Located in Upper Egypt’s Sohag province lie the remnants of a city that predates the Egyptian Giza Pyramids by around 3,000 years. Residential buildings, as well as a nearby cemetery, have been dated by experts to around 5,316 BC.
A rare and major archeological discovery, this ancient city pre-dates Ancient Egypt’s Early Dynastic Period.
The importance of the city lies in the fact that it could provide much-needed information about Abydos.
The city is thought to have been inhabited by high-ranking Egyptian officials as well as grave builders. Among its ruins, archeologists uncovered iron tools, pottery fragments as well as more than a dozen giant tombs.
In fact, the tombs are so large that experts have revealed that the cemetery is larger in some instances than the royal graves of Abydos, which date back to the first dynasty.
Egyptologist Chris Eyre from the University of Liverpool told the BBC when the city was discovered that: “About a mile behind where this material is said to be we have the necropolis with royal tombs going from before history to the period where we start getting royal names, we start getting identifiable kings. This appears to be the town, the capital at the very beginning of Egyptian history.”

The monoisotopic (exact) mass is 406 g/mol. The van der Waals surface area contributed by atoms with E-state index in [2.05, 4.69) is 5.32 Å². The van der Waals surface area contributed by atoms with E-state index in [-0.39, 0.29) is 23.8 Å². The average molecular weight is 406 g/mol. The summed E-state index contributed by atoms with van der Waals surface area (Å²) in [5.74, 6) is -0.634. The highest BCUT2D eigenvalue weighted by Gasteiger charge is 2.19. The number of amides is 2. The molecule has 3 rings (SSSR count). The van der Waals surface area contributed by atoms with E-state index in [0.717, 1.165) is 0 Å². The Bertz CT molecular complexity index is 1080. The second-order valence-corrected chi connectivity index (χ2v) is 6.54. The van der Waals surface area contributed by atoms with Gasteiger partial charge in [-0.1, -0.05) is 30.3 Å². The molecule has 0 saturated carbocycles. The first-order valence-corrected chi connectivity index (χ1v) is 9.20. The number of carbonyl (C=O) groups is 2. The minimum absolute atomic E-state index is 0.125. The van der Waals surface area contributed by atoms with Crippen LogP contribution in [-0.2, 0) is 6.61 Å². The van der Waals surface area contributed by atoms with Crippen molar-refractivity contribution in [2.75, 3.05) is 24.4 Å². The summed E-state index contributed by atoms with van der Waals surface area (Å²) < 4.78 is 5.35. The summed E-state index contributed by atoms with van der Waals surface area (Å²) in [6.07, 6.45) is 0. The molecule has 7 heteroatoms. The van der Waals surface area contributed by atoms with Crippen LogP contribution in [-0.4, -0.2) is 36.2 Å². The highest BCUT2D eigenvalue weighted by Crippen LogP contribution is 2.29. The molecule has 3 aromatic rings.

Some cities are old, some are older than history, and there are those that are both that, and still elude archaeologists.
One such example is the ancient city of Thinis, the capital of the first dynasties of ancient Egypt. The city’s exact location remains unknown, but its existence is well attested by ancient writers including Manetho. Mainstream experts believe the city’s remnants to be located near the ancient city of Abydos.
The city was most likely the capital of Pharaoh Menes who united Egypt. Its importance began declining during the Third Dynasty when the capital was moved to Memphis.
Thinis was so important that in ancient Egyptian religious cosmology, as seen in the Book of the Dead, it played a role as a mythical place in heaven.
Despite never having been discovered, there is conclusive evidence of population concentrations in the Abydos-Thinis region. Based on this, experts estimate that the city most like predates the fourth millennium BCE.
There is also evidence that Thinis was the earliest royal burial-site in Egypt.
These three ancient cities are just some of the many other ancient cities that were founded in Egypt’s long history.
Other cities like Busiris (founded prior to 3,200 BC), Iunu (Heliopolis (founded around 3,250 BC), Djedet (founded around 3,250 BC), Abu-Elephantine (founded prior to 3,000 BC) or Nekheb (founded around 3,500 BC), Nekhen (founded prior to 3,200 BC), Nubt-Naqada (founded around 3,500 BC) are evidence that major settlements were already in existence in ancient Egypt dating back more than 5,000 years ago.
However, Memphis, Thinis, and the city excavated in 2016 near Egypt’s Sohag province were chosen because of their importance (Memphis and Thinis) and because of their age. The buried city in Egypt’s Sohag province is one of the oldest cities ever found in Egypt.
Knowing of their existence only forces us to question the number of ancient cities that have been lost to history, and remain hidden, either beneath the surface or beneath the ocean.
It will take a great archeological effort to fully uncover ancient Egypt’s history, and reveal its wonders to the modern world.